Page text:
Lower Costs and Improve Care

The Healthcare Experimental Learning Platform is designed to support healthcare providers with a 360-degree view of each individual, and to leverage this information to analyze, asses, and predict health-related incidents. Predictive capabilities and hypothesis testing allow providers to intervene at critical times, and to better define and assess individual care plans.

HELP combines data from the Electronic Health Record (EHR), claims data, RPM vitals, and social and community determinants, physical needs, cognitive needs, medication compliance, and lifestyle data. With this consolidated view of the individual and the aggregated population, modeling allows the provider to identify previously unknown correlations, and to run a series of hypotheses based on proposed care plan interventions.

Combined Data Sources Into a Single Analytics Platform

Rapid Experiment Hypothesis Testing

The seven steps of hypothesis testing:

  1. Problem Definition – definition of the goal of the hypothesis test. Often related to the elimination of specific medical condition or conditions (e.g. a set of CPT codes), the problem definition might also include important life events (such as suicide).  As an example, we may wish to identify precursors to depression. As part of the problem definitions, Clinicians may also define the relative cost for the average population, for later use in defining the gain to be achieved relative to a specified care plan.
  2. Care Plan Test Condition Definition – determination of the alteration to the current care plan that represents the test condition(s). This is used as a comparison to the precondition status, and against a control group to verify the veracity of the care plan modification. Using the example above, a hypothesis might be that increased activity reduces depression, so the condition definition might be to increase activity. Alternatively, a condition might be to engage in more social activities, so this too could be a defined test condition.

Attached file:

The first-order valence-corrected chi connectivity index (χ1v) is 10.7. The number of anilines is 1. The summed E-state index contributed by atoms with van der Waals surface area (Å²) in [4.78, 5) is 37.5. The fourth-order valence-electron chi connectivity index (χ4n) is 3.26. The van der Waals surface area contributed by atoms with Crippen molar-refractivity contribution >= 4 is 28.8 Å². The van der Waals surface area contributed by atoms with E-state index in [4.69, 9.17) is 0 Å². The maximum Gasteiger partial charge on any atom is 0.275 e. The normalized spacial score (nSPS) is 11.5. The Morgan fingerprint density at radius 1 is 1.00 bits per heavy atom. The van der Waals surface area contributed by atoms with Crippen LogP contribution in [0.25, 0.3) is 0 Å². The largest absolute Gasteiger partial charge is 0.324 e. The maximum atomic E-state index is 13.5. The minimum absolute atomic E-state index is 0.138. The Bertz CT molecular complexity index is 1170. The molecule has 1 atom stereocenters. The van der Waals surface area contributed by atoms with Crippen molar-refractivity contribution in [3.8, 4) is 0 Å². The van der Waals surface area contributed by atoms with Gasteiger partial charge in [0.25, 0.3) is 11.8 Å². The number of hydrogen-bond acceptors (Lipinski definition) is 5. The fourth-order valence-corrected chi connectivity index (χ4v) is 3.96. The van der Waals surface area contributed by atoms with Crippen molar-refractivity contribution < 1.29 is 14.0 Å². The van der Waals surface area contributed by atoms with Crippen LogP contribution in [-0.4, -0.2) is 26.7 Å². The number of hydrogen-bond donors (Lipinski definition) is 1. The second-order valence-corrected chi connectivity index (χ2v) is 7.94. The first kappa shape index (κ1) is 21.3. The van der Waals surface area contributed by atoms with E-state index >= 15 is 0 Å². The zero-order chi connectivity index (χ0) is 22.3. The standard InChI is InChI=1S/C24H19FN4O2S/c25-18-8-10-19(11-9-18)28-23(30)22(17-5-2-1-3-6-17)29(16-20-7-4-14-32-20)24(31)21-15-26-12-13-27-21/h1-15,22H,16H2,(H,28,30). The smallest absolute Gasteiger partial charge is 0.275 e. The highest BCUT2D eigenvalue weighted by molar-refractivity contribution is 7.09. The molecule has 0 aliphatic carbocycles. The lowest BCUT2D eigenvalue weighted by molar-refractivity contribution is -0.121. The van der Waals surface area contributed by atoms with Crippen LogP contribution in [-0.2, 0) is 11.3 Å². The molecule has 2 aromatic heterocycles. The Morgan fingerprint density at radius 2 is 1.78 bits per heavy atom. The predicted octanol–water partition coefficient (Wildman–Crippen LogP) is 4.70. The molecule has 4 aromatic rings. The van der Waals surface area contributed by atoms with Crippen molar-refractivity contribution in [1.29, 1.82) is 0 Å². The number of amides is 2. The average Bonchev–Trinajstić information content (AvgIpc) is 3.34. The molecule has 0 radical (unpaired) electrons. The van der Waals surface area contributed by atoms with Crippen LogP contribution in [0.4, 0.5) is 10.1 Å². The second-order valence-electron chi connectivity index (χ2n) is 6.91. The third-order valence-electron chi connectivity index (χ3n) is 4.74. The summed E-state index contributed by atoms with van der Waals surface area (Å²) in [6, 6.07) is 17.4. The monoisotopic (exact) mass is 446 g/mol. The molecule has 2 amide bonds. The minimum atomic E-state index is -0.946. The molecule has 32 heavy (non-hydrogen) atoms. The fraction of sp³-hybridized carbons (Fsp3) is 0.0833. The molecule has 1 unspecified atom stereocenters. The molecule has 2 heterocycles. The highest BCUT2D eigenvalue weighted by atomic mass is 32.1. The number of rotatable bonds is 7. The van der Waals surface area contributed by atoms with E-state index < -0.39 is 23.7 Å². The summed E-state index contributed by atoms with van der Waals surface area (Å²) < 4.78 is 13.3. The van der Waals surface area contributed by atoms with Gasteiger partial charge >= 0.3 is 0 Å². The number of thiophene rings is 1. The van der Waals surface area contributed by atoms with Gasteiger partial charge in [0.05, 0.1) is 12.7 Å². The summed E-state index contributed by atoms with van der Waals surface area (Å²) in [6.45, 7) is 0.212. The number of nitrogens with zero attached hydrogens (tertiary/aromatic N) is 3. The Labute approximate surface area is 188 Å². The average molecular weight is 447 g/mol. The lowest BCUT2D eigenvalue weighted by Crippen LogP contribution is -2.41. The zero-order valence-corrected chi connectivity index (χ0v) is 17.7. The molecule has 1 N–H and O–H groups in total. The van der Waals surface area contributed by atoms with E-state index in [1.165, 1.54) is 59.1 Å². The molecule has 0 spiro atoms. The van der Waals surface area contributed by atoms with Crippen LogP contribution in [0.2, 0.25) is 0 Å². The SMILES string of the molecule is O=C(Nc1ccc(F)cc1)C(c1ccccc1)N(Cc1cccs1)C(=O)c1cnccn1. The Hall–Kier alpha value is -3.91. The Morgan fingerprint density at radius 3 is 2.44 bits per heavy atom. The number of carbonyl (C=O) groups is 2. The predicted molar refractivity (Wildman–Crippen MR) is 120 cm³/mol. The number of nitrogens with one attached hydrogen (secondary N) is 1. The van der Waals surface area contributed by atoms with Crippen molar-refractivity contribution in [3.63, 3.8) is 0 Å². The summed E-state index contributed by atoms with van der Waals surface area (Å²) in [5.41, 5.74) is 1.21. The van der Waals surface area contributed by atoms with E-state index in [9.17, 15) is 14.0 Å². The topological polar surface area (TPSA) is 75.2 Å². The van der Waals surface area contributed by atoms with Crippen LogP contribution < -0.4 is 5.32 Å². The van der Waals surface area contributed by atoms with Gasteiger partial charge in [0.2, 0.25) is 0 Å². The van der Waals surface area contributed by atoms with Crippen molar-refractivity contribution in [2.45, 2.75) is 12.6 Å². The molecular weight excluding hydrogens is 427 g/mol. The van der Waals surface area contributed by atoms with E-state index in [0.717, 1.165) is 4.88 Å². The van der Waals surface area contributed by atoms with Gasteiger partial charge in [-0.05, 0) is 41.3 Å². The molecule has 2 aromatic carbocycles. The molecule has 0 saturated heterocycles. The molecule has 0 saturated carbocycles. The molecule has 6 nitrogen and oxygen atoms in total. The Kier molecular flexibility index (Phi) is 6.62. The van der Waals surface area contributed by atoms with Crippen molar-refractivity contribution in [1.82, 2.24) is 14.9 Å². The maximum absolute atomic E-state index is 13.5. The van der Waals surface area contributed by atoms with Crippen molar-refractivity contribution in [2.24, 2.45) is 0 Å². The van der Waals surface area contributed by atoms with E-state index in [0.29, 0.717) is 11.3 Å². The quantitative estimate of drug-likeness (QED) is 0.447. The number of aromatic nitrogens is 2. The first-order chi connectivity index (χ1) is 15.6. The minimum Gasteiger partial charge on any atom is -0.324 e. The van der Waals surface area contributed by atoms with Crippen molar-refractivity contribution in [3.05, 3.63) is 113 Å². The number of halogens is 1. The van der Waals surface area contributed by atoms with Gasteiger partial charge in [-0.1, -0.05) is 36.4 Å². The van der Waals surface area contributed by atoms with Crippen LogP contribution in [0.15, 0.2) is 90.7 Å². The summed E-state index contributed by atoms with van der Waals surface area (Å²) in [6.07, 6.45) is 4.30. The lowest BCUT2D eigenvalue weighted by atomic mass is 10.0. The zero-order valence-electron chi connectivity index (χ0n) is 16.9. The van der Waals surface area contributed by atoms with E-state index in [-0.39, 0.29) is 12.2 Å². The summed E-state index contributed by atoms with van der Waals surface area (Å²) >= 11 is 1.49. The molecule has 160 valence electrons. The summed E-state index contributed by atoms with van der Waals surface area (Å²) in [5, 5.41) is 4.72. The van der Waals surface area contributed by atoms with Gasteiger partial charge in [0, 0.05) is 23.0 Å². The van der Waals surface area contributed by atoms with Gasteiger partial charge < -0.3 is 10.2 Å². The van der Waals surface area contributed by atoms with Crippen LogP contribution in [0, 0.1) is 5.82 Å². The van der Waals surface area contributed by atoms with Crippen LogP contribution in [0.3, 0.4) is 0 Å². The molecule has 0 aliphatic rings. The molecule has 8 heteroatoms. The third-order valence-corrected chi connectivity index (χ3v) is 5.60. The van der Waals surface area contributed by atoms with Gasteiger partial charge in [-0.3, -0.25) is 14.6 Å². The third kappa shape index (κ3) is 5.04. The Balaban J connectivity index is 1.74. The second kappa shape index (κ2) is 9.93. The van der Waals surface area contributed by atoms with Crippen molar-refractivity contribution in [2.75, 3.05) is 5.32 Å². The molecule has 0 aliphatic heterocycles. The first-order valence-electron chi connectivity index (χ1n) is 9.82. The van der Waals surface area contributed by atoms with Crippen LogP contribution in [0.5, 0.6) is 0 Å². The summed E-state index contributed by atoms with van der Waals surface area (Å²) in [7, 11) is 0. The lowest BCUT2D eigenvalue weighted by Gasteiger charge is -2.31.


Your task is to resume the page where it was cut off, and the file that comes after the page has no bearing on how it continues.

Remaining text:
3. Overall Test Population Selection – the test population is derived by querying the overall population for those who meet the group of individuals to be used for the test and control groups. It allows for the selection of individuals that have specific medical conditions, cognitive challenges, social conditions, gender, or virtually any data element available. The overall test population defines the segment of the overall population to be studied.
  4. Control and Study Group(s) Selection – once the overall test population is selected, a subset of the population must be derived to apply the test condition(s), and others that act as the control group, used to compare if the test condition(s) provided statistical changes, and the extent to which these modifications vary from the control group.
  5. Correlation and Propensity Modeling – in order to derive greater commonalities of the population selected by the test population and past history related to the condition definition defined, HELP performs a data correlation exercise which identifies individual sub-segments of people based on the full set of known data about those individuals. These correlations act as potential predictors that may be considered for further hypothesis modeling, and for additional care plan initiatives. For example, a correlation between pet size and broken hips could be derived, allowing for a future care plan that provides a different service to those of a particular age with large dogs.  Propensity modeling then defines those individuals that are more prone to the problem defined in the problem definition phase.
  6. Hypothesis Time/Score Definition – the care provider then sets the time definition for the hypothesis (i.e. run until proven or disproven, or run for three months), and acceptable score level that would be used to derive a valid proof for a given hypothesis model.
  7. Hypothesis Test – this phase is simply running of the test and monitoring the results. It provides a number of statistical measures that demonstrate the distribution across the population, and that of the test group, to provide relevant percent change metrics, and to ascertain possible health improvement or cost saving estimates if applied to the overall population.